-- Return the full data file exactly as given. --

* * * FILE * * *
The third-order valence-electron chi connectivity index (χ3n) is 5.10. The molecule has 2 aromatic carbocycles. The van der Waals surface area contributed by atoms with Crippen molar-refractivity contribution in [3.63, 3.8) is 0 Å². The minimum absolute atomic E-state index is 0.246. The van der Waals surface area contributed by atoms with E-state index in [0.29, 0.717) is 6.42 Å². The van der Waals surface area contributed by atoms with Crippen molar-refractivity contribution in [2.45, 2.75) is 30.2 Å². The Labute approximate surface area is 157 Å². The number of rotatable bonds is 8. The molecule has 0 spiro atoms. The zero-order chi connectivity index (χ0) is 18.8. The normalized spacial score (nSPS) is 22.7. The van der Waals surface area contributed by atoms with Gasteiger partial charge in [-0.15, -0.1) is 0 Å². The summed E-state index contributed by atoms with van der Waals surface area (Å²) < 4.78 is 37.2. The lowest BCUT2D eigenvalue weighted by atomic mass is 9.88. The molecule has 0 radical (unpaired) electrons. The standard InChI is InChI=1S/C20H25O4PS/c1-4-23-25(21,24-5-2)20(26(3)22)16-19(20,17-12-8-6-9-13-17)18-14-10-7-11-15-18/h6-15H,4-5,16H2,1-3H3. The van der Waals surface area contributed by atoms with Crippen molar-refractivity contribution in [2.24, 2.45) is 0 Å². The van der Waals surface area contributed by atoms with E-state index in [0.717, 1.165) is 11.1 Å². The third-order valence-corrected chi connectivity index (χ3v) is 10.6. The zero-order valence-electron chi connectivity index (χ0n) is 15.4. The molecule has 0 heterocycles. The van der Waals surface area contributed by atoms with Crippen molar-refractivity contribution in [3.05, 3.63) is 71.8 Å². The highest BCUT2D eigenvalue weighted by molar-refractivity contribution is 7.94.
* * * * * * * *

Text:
The third-order valence-electron chi connectivity index (χ3n) is 5.10. The molecule has 2 aromatic carbocycles. The van der Waals surface area contributed by atoms with Crippen molar-refractivity contribution in [3.63, 3.8) is 0 Å². The minimum absolute atomic E-state index is 0.246. The van der Waals surface area contributed by atoms with E-state index in [0.29, 0.717) is 6.42 Å². The van der Waals surface area contributed by atoms with Crippen molar-refractivity contribution in [2.45, 2.75) is 30.2 Å². The Labute approximate surface area is 157 Å². The number of rotatable bonds is 8. The molecule has 0 spiro atoms. The zero-order chi connectivity index (χ0) is 18.8. The normalized spacial score (nSPS) is 22.7. The van der Waals surface area contributed by atoms with Gasteiger partial charge in [-0.15, -0.1) is 0 Å². The summed E-state index contributed by atoms with van der Waals surface area (Å²) < 4.78 is 37.2. The lowest BCUT2D eigenvalue weighted by atomic mass is 9.88. The molecule has 0 radical (unpaired) electrons. The standard InChI is InChI=1S/C20H25O4PS/c1-4-23-25(21,24-5-2)20(26(3)22)16-19(20,17-12-8-6-9-13-17)18-14-10-7-11-15-18/h6-15H,4-5,16H2,1-3H3. The van der Waals surface area contributed by atoms with Crippen molar-refractivity contribution in [2.24, 2.45) is 0 Å². The van der Waals surface area contributed by atoms with E-state index in [0.717, 1.165) is 11.1 Å². The third-order valence-corrected chi connectivity index (χ3v) is 10.6. The zero-order valence-electron chi connectivity index (χ0n) is 15.4. The molecule has 0 heterocycles. The van der Waals surface area contributed by atoms with Crippen molar-refractivity contribution in [3.05, 3.63) is 71.8 Å². The highest BCUT2D eigenvalue weighted by molar-refractivity contribution is 7.94.